Making your work more playful and seeking challenges in your job increases performance, especially on days with lower work pressure, according to new research from BI Norwegian Business School.
Associate Professor Olav Kjellevold Olsen, and colleagues, investigated the relationship between job crafting, playfulness in work, and job performance. Job crafting involves employees redefining their job tasks by increasing job demands, such as looking for new tasks and challenges, or seeking job resources, such as asking for feedback and support. Playful work design allows employees to create conditions at work that foster play to give joy or pleasure, such as challenging oneself to complete a task in record time.
Participants completed a diary questionnaire and were also asked to rate the daily job performance of a colleague for 30 consecutive days. The researchers found that seeking job resources, seeking more challenges to increase demands, and engaging in playful work design helps employees perform their job better on a daily basis. Furthermore, seeking daily challenges at work and making work more playful were most effective when pressure was low. Meanwhile, reducing job demands was linked to poor performance.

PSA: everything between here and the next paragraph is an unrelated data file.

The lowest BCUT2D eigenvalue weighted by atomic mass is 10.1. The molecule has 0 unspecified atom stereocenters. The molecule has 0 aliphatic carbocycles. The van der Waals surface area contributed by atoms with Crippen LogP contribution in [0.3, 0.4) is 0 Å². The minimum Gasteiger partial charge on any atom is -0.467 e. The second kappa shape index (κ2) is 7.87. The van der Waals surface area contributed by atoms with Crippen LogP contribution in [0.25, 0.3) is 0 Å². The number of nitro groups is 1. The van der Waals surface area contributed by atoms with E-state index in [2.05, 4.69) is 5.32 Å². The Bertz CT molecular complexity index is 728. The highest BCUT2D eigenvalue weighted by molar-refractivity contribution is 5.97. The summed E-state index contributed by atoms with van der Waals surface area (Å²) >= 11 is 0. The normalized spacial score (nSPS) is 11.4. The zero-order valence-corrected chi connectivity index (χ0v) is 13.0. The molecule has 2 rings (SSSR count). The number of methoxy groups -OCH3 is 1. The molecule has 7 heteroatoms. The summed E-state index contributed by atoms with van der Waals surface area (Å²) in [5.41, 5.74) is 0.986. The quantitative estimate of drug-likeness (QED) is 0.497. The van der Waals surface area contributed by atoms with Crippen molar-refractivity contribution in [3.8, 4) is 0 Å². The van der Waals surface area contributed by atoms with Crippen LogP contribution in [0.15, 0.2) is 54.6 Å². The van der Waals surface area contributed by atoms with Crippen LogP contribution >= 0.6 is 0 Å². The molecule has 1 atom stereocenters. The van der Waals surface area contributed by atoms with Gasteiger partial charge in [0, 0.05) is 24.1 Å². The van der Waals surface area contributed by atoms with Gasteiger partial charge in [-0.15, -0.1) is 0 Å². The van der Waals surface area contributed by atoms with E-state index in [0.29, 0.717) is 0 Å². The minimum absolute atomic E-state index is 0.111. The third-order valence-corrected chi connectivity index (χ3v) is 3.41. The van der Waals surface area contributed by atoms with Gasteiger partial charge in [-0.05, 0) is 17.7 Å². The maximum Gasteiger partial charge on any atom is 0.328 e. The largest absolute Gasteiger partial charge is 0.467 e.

Prof. Olsen said: “When work pressure is lower than average and there is little work to do, employees may look for more challenges to increase the meaning of work and be more productive. They may also want to design work tasks to be more playful to avoid boredom, stay focused, and increase productivity. The findings from our study suggest that making these small adjustments in the work environment improve job performance. Therefore, daily job crafting and playful work design are important work strategies that supervisors and managers should encourage in order to improve organisational functioning.”
These findings were published in the Journal of Vocational Behaviour.